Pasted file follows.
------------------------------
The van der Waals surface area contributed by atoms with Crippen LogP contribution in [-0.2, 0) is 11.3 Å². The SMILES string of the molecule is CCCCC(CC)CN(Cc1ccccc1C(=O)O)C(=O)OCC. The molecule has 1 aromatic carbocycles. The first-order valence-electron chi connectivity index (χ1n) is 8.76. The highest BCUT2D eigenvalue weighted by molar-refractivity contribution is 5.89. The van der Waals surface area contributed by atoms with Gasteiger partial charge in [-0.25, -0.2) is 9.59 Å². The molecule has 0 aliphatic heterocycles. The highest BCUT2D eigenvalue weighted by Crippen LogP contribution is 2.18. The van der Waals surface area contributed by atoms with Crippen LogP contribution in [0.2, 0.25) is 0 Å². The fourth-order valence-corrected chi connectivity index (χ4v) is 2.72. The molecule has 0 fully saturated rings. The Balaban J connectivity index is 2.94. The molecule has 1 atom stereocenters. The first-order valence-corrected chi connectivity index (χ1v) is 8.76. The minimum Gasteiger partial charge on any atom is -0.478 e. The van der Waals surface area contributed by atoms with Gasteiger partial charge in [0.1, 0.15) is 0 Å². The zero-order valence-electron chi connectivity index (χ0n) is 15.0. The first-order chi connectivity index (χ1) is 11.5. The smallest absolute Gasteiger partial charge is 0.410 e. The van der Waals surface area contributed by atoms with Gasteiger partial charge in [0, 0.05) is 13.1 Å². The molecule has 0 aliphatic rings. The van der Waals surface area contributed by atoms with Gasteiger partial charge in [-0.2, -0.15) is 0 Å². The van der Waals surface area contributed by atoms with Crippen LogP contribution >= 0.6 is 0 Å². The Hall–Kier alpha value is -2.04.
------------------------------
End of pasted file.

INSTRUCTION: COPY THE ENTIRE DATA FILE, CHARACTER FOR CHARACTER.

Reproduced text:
The van der Waals surface area contributed by atoms with Crippen LogP contribution in [-0.2, 0) is 11.3 Å². The SMILES string of the molecule is CCCCC(CC)CN(Cc1ccccc1C(=O)O)C(=O)OCC. The molecule has 1 aromatic carbocycles. The first-order valence-electron chi connectivity index (χ1n) is 8.76. The highest BCUT2D eigenvalue weighted by molar-refractivity contribution is 5.89. The van der Waals surface area contributed by atoms with Gasteiger partial charge in [-0.25, -0.2) is 9.59 Å². The molecule has 0 aliphatic heterocycles. The highest BCUT2D eigenvalue weighted by Crippen LogP contribution is 2.18. The van der Waals surface area contributed by atoms with Crippen LogP contribution in [0.2, 0.25) is 0 Å². The fourth-order valence-corrected chi connectivity index (χ4v) is 2.72. The molecule has 0 fully saturated rings. The Balaban J connectivity index is 2.94. The molecule has 1 atom stereocenters. The first-order valence-corrected chi connectivity index (χ1v) is 8.76. The minimum Gasteiger partial charge on any atom is -0.478 e. The van der Waals surface area contributed by atoms with Gasteiger partial charge in [0.1, 0.15) is 0 Å². The zero-order valence-electron chi connectivity index (χ0n) is 15.0. The first-order chi connectivity index (χ1) is 11.5. The smallest absolute Gasteiger partial charge is 0.410 e. The van der Waals surface area contributed by atoms with Gasteiger partial charge in [0, 0.05) is 13.1 Å². The molecule has 0 aliphatic rings. The van der Waals surface area contributed by atoms with Gasteiger partial charge in [-0.2, -0.15) is 0 Å². The van der Waals surface area contributed by atoms with Crippen LogP contribution >= 0.6 is 0 Å². The Hall–Kier alpha value is -2.04.